Having just finished a Kevan Palmer fermentation day at Coldsmoking's Milton Keynes converted stable premises I got chatting to the owner Turan T. Turan who arrived just before the end.
I wanted to have a crack at making bacon and purchased some curing salt and then talk turned to smoking and Turan explained that on the food smoking day course he uses a cardboard box for cold smokes. I was taken aback by this because I thought you needed a smoke source, a smoking cabinet and a connecting pipe and decided to attend the day and purchase the kit if I thought I would use it.
This was the booty that I came home with from my smoking day; a smoker, a smoke generator and three bags of Oak, Apple and Beech wood dust.
So to break the purchase down into the nitty gritty. The cardboard smoker is contained within it's own cardboard box and comes with three shelves, a drip tray and a metal base plate.
The layout of this smoker is simple but the outer box has instructions on, as does the outer part of the smoker box.
The inner sleeve of the smoker has three sets of four angled cuts which push through to form the ledges that the metal shelves sit on. The drip tray has two shelf supports which easily fit into two sets of slots which lift the lowest shelf clear of the tray to allow smoke to circulate.
And this is a shot of all the metal parts in situ. Note the small holes around the edge of the drip tray which help to spread the smoke. £25 might sound a lot for a cardboard product but the two cardboard parts fit perfectly as do the trays and shelves so there's no trying to balance cake racks on wooden skewers inside an old Amazon box and even if the and when the cardboard succumbs you'll still have the metal parts to use.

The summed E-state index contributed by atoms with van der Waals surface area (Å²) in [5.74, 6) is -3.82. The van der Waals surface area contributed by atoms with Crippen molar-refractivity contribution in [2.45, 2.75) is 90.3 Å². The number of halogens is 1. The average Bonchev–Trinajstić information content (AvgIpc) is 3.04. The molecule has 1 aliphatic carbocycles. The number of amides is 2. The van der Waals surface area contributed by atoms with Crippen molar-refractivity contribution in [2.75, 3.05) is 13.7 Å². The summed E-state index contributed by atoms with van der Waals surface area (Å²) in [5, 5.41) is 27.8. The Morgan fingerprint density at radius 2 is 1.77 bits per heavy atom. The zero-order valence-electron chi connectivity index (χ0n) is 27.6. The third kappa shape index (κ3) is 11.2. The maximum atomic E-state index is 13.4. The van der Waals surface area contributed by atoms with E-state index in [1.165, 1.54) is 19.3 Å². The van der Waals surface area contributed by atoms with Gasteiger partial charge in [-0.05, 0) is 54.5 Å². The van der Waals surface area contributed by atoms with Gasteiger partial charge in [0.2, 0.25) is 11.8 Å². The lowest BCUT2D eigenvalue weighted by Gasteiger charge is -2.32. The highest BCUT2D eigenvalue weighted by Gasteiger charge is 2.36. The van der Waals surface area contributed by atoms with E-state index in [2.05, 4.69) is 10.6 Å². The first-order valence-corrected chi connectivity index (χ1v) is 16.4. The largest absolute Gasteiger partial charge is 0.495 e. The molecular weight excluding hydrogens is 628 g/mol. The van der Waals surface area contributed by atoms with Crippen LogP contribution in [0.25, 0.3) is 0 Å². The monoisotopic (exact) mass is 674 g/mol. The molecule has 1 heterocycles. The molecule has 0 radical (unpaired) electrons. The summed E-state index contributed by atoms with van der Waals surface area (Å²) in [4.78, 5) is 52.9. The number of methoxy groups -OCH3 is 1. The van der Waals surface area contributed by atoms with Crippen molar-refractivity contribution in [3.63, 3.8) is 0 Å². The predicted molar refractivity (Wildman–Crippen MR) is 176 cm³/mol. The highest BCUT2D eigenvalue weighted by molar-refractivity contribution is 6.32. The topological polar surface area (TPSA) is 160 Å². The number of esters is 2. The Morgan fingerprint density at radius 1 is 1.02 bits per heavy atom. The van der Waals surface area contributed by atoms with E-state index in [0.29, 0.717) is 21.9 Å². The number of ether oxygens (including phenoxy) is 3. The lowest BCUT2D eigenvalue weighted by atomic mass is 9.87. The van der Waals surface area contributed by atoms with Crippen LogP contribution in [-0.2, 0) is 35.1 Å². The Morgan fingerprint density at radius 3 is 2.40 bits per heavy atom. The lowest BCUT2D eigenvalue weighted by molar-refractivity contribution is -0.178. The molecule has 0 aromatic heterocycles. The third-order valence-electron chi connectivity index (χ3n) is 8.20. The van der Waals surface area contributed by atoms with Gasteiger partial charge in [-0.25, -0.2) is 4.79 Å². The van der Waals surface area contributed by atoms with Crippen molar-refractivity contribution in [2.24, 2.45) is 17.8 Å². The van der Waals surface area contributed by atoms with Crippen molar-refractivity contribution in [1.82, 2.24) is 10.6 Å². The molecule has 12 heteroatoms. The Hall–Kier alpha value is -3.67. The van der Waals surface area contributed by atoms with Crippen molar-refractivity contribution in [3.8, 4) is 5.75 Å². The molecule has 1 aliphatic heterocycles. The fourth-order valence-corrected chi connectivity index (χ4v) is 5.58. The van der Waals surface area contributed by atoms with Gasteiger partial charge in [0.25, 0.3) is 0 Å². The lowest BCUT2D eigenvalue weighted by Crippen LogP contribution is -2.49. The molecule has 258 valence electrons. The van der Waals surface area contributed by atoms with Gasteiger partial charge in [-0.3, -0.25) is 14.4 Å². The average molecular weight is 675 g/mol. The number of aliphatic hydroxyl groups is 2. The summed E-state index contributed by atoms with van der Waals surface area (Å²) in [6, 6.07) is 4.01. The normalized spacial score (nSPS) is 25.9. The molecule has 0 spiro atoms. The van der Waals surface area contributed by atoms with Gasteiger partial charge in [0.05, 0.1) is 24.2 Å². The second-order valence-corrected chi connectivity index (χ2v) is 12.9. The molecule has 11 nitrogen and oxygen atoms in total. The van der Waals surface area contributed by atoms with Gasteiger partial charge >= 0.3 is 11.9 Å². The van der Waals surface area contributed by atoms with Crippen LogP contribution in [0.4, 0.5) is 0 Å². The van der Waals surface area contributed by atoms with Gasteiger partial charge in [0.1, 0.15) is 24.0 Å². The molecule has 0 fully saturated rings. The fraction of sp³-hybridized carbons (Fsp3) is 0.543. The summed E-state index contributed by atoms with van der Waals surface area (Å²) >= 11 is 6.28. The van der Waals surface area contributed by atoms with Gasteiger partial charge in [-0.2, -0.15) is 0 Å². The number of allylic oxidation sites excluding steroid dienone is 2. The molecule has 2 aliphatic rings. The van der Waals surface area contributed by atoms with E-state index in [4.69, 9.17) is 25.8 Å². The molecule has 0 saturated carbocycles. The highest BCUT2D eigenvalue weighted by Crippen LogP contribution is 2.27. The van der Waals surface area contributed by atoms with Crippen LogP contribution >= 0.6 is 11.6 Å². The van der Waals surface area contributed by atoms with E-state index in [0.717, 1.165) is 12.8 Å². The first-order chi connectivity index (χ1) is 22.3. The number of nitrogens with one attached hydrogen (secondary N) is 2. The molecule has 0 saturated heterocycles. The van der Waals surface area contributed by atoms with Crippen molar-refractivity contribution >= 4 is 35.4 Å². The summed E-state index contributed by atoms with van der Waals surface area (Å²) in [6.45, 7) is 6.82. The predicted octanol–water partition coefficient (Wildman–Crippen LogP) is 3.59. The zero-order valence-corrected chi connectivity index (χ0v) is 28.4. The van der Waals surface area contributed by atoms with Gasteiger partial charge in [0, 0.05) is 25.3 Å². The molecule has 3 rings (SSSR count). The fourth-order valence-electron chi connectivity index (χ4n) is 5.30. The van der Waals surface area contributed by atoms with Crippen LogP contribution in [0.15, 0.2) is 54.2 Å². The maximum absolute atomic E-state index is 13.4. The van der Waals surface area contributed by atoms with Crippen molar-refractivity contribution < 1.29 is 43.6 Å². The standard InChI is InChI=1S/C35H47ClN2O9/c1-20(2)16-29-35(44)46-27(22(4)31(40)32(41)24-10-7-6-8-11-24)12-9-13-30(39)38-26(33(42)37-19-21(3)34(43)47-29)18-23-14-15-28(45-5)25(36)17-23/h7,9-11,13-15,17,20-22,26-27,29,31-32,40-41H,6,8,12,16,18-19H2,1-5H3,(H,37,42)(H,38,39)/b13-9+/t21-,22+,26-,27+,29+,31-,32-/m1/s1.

I've included this shot of Turan from the food smoking day to show that the shelves are slotted in and filled one at a time and then onto the next one until completed. Then the inner is slotted into the outer. Note the tape on the box, this is a very well used box that is several years old and the edges have been taped to preserve it. I have done so too from the get go.
And so onto the ingenious smoke generator. It only burns a little dust at any one time, very much like a gunpowder trail fuse in a cartoon, but a lot slower.
The smoke generator has a small tapered compartment at the start of the 'snail shell shape' to insert a tea light to get the smoke dust started. To be honest it's a little ineffectual and a bruleé torch is much more prompt...and satisfying!
I have found that the wood dust consumption is roughly 6 centimetres per hour on average, or a centimetre every ten minutes. Once lit the the smoke is not too dissimilar to an incense stick which I guess is why you don't need two chambers connected by a pipe.
The first day that I went to use it I put it up against the house because of the threat of rain. I had two small lengths of wood to jack it up off the ground if needs be and being close up meant that the prevailing rain will miss it.
And that is the beauty of this piece of kit, it's versatility.
Here it is propped up on two pieces of wood on a garden table with a logo'd bespoke lid. The lid is made from the box it came in and is to hold a plastic bin bag in place if precipitation arrives. I started putting the smoker on this table because it saves you bending down to it all the time but that said it is fairly easy to lift up even whilst smoking is in progress.
The smoke generator is elevated up, burns with a cool heat and has a metal plate underneath so I'm not sure it would damage the table but equally, it's not worth jeopardising the wife points total, hence the two pieces of wood underneath.
I've used this unit many times and the inside of the box is now developing a pleasing dark hue. As with my dehydrator page I will use the rest of this blog to detail timings and wood dust types that I've found work for me and also any tweaks that I may do next time.
I can't recommend this unit enough and you can get them from Coldsmoking.co.uk's shop along with everything from courses to sausage skins. I'm no connection, just a happy chappy with the courses and kit.
This is the first cold smoke load I did in the smoker. It comprised of rindless Edam, Gouda, Cheddar, Red Leicester, Parmesan and Garlic. I removed the rind to give the cheese more surface area and chucked the rind in to be smoked (why not?) with the view to trying to melt it and melt an piece of cheese in it.
All the above was smoked for four hours using Apple and Beech in a 2:1 ratio.